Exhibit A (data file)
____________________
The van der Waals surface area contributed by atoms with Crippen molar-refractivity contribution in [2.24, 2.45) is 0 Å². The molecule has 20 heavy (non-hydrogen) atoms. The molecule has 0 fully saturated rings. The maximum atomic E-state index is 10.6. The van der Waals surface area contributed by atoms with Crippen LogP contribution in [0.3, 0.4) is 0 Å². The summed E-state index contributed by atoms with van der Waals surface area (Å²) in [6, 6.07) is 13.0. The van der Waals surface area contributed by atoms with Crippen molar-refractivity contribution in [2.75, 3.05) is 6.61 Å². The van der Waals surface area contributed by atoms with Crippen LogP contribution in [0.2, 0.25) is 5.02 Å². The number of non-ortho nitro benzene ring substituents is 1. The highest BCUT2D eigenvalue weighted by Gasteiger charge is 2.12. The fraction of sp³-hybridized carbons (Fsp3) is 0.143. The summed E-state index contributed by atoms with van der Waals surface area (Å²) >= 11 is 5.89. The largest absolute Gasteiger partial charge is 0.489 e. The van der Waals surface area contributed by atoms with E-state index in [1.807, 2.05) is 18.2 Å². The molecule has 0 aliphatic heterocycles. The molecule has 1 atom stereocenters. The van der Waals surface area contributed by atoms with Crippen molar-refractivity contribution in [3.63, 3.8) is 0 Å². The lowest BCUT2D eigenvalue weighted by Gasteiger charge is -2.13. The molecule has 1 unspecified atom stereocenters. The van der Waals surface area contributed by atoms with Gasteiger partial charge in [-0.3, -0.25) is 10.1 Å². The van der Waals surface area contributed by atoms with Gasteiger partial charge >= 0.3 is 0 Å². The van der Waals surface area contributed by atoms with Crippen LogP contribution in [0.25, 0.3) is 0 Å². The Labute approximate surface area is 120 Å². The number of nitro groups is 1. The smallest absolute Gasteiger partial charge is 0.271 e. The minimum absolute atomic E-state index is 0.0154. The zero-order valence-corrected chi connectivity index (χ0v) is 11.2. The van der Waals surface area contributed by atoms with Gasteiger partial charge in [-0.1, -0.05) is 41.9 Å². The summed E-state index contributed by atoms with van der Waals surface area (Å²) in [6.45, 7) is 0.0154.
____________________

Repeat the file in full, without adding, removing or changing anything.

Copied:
The van der Waals surface area contributed by atoms with Crippen molar-refractivity contribution in [2.24, 2.45) is 0 Å². The molecule has 20 heavy (non-hydrogen) atoms. The molecule has 0 fully saturated rings. The maximum atomic E-state index is 10.6. The van der Waals surface area contributed by atoms with Crippen LogP contribution in [0.3, 0.4) is 0 Å². The summed E-state index contributed by atoms with van der Waals surface area (Å²) in [6, 6.07) is 13.0. The van der Waals surface area contributed by atoms with Crippen molar-refractivity contribution in [2.75, 3.05) is 6.61 Å². The van der Waals surface area contributed by atoms with Crippen LogP contribution in [0.2, 0.25) is 5.02 Å². The number of non-ortho nitro benzene ring substituents is 1. The highest BCUT2D eigenvalue weighted by Gasteiger charge is 2.12. The fraction of sp³-hybridized carbons (Fsp3) is 0.143. The summed E-state index contributed by atoms with van der Waals surface area (Å²) >= 11 is 5.89. The largest absolute Gasteiger partial charge is 0.489 e. The van der Waals surface area contributed by atoms with E-state index in [1.807, 2.05) is 18.2 Å². The molecule has 0 aliphatic heterocycles. The molecule has 1 atom stereocenters. The van der Waals surface area contributed by atoms with Crippen molar-refractivity contribution in [3.63, 3.8) is 0 Å². The lowest BCUT2D eigenvalue weighted by Gasteiger charge is -2.13. The molecule has 1 unspecified atom stereocenters. The van der Waals surface area contributed by atoms with Gasteiger partial charge in [-0.3, -0.25) is 10.1 Å². The van der Waals surface area contributed by atoms with Gasteiger partial charge >= 0.3 is 0 Å². The van der Waals surface area contributed by atoms with Crippen LogP contribution in [0.25, 0.3) is 0 Å². The Labute approximate surface area is 120 Å². The number of nitro groups is 1. The smallest absolute Gasteiger partial charge is 0.271 e. The minimum absolute atomic E-state index is 0.0154. The zero-order valence-corrected chi connectivity index (χ0v) is 11.2. The van der Waals surface area contributed by atoms with Gasteiger partial charge in [-0.1, -0.05) is 41.9 Å². The summed E-state index contributed by atoms with van der Waals surface area (Å²) in [6.45, 7) is 0.0154.